Yesterday was my 20th birthday, and I’ll admit that, as excited as I was to be spending my birthday in D.C., I was a little depressed that I wouldn’t be around my family or friends from school. To my surprise, this turned out to be one of the most exciting birthdays I’ve ever had; it was truly a traditional D.C. day!
At work, Brooke came by my desk and asked if I wanted to go to lunch someplace “very D.C.” At 12:30 p.m. I found myself a block and a half from the White House at one of the exclusive restaurants known for catering to D.C. politicians and lobbyists—The Occidental. Brooke’s father’s secretary called and made us reservations because it is very hard to get into this restaurant unless you know someone important—I also found out that Brooke’s dad is 31st in line to be president…very cool, to say the least.
You’re probably wondering why the Occidental is in such high demand. Not only is it a block and a half from the White House, it was opened in 1906 as one of the “hot spots” for “politicos and other famous faces.” In fact, the dining rooms have over 2,000 photos, many signed, of famous people who have eaten there including Teddy Roosevelt and J. Edgar Hoover, as well as contemporary politicians like Hillary Clinton and John McCain.
The Occidental is not only known for the people who dine there but also for the events that take place. The most famous event happened in 1962 when it was a meeting place for John Scali, an ABC-TV State Department correspondent, and an unidentified KGB Agent. It was this meeting that led to the official negotiation of the Cuban Missile Crisis. A plaque now hangs above the booth where the meeting took place.
Washington Magazine called Occidental “The Best Place for Celebrity Spotting” in D.C. While I didn’t get to see a celebrity at the Occidental, I did get to see one next door. The Occidental was opened by the Willard family, known for the internationally-acclaimed Willard Intercontinental Hotel, which happens to be next door. The term “lobbying” was actually coined at the Willard because men would wait for politicians to get out of meetings that took place along the lobby floor hallway.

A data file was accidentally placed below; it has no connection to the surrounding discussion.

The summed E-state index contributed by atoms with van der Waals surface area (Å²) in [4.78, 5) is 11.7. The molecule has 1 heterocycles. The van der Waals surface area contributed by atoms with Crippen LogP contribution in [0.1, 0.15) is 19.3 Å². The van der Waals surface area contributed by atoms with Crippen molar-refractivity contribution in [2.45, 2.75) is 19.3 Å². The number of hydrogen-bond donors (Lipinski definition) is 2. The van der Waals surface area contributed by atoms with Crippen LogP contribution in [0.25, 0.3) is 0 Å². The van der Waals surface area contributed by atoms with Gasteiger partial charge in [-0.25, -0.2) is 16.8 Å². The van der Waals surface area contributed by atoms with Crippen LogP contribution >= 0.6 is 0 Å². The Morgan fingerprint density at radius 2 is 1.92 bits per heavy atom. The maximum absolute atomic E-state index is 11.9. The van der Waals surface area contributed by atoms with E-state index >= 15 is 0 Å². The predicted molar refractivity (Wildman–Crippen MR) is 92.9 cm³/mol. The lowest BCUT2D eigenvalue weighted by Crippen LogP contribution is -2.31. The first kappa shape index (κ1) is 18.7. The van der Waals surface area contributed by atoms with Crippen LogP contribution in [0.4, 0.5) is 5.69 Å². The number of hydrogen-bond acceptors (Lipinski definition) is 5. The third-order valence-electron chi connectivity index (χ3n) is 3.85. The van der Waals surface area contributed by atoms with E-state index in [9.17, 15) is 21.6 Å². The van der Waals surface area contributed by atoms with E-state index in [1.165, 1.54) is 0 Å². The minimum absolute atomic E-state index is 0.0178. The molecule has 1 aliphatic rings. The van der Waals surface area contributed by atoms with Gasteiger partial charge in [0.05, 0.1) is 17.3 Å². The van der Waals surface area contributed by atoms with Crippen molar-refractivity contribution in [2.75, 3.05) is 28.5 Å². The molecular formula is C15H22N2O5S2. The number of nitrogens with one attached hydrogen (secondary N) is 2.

To continue our D.C. adventure, Brooke took me into the Willard for a brief tour of the gorgeous building that is still acclaimed as one of the meeting places for the politically elite. When we got there, we noticed dozens of secret service personnel throughout the lobby and hallway—as Brooke said, not something too unusual for a place with the Willard’s reputation.
As we were leaving, however, we noticed that the entire street behind the Willard was blockaded off; inside the area were dozens of secret service in addition to those in the lobby. There were half a dozen SUVs scattered throughout the enclosed area, one with two huge guns mounted on the roof. There were tents leading into the back entrance of the Willard with another large SUV parked under one of them. The SUV and all the personnel were guarding the President of the Philippines on an official diplomatic visit. My first celebrity spotting in D.C., and it was on my birthday—it was so neat!
When we got back to the office I thought it would be quiet the remainder of the day, but at 3:30, Stephen, the VP of Industry Affairs, came by my desk and asked me to help him get some things together for a conference next week—not an unusual task. He led me into the executive conference room, where the entire industry affairs division was “hiding.” Brooke had organized a surprise cake party with everyone. Brooke really had made the entire day spectacular; I have a terrific boss.
When I left work, I already had plans to go to dinner in Adams Morgan. My dad wanted me to have a special birthday since I was away from family, so he gave me money to take the girls and go to Perry’s, a restaurant we could not have afforded on our own. Perry’s is known for fantastic sushi and beautiful roof-deck dining.
Ashley, Lindsay and I had a wonderful and entertaining dinner. Lindsay had never had sushi before. She loved it; Ashley and I even got to teach her how to use chop sticks. It was hilarious.
When we got back to George Washington, I couldn’t believe the day was already over. Everything had turned out to be fantastic, but I still had one more birthday thing to do. You may not remember from earlier blogs, but when Kate and I first met we bonded over the fact that we share the same birthday. Kate’s parents were in town so she went to dinner with them, but once we were all back at GW, we had our birthday evening together.
The 24th of June was not only special for Kate and I. When I got into work Wednesday morning I found out that Alexis got engaged…I guess it really was a wonderful day for everyone.